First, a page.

Is there a way to evaluate

$$\lim \limits_{x \to 0} \frac {e^{-1/x^2}}{x}$$

without applying L' Hôpital's rule? I've tried subbing $y = \frac {1}{x}$ and it did not work, and I also tried evaluating the expression by the exponent's Taylor's series expansion and still got no idea finding an upper limit to it.

Thank you!



Enforcing the substitution $x=1/y$ reveals

$$\lim_{x\to 0}\frac{e^{-1/x^2}}{x}=\lim_{y\to \infty}\frac{y}{e^{y^2}}$$

Then, recall the elementary inequality $e^x\ge 1+x$ with $x=y^2$.

  • $\begingroup$ Hey there! ${}{}{}{}{}$ $\endgroup$ – copper.hat Sep 28 '16 at 4:55
  • $\begingroup$ @copper.hat Hey there back! Good to see you've returned Joe. -Mark $\endgroup$ – Mark Viola Sep 28 '16 at 5:09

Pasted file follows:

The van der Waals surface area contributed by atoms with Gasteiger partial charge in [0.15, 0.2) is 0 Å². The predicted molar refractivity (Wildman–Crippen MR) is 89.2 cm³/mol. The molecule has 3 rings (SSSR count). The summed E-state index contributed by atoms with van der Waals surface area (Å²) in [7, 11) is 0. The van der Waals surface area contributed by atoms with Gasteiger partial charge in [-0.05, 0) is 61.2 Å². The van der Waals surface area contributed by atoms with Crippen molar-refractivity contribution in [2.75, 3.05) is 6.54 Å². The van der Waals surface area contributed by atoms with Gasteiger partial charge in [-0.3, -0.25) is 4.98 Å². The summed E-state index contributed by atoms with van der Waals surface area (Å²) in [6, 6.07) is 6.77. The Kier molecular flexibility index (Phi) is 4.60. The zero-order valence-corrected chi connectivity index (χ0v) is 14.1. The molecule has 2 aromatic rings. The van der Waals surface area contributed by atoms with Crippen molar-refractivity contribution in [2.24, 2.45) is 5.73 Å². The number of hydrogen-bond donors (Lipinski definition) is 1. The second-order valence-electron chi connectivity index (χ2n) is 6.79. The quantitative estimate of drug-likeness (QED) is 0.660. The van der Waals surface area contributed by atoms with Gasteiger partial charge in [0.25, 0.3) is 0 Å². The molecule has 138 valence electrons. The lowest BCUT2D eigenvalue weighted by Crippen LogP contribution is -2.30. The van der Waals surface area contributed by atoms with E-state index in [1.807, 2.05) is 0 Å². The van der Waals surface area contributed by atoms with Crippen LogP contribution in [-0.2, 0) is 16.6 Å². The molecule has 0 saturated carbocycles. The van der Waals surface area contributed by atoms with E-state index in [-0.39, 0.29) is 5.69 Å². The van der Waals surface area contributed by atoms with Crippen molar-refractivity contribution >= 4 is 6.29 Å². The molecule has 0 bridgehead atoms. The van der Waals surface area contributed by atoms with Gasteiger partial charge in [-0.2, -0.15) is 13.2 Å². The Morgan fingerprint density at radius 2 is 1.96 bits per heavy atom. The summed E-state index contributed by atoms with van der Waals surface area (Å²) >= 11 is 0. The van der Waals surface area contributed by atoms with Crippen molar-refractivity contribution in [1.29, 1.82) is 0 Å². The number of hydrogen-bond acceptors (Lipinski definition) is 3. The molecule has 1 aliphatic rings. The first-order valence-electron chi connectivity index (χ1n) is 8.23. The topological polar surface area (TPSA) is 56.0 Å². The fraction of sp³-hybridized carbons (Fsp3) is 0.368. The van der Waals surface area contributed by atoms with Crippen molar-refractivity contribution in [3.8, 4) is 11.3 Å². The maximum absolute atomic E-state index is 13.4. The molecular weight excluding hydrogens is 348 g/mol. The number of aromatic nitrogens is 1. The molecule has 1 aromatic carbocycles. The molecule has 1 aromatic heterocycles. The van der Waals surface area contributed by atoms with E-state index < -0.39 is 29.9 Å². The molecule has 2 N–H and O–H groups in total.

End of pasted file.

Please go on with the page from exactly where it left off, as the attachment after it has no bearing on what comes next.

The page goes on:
• $\begingroup$ Just intermittently - my current work requires a lot of commuting which cuts into fun time :-). Take care! $\endgroup$ – copper.hat Sep 28 '16 at 5:11

$\lim \limits_{x \to 0} \frac {e^{(-x^{-2})}}{x} $

If $f(x) = \frac {e^{(-x^{-2})}}{x} $, $\ln f(x) =-x^{-2}-\ln x $.

If $0 < x < 1$, $\ln x =\int_1^x \frac{dt}{t} =-\int_x^1 \frac{dt}{t} \gt -\frac{1-x}{x} $ so

$\begin{array}\\ \ln f(x) &=-x^{-2}-\ln x\\ &<-x^{-2}+\frac{1-x}{x}\\ &=\frac{-1+x-x^2}{x^2}\\ &\to -\infty \text{ as } x \to 0 \end{array} $

so $f(x) \to 0$ as $x \to 0$.


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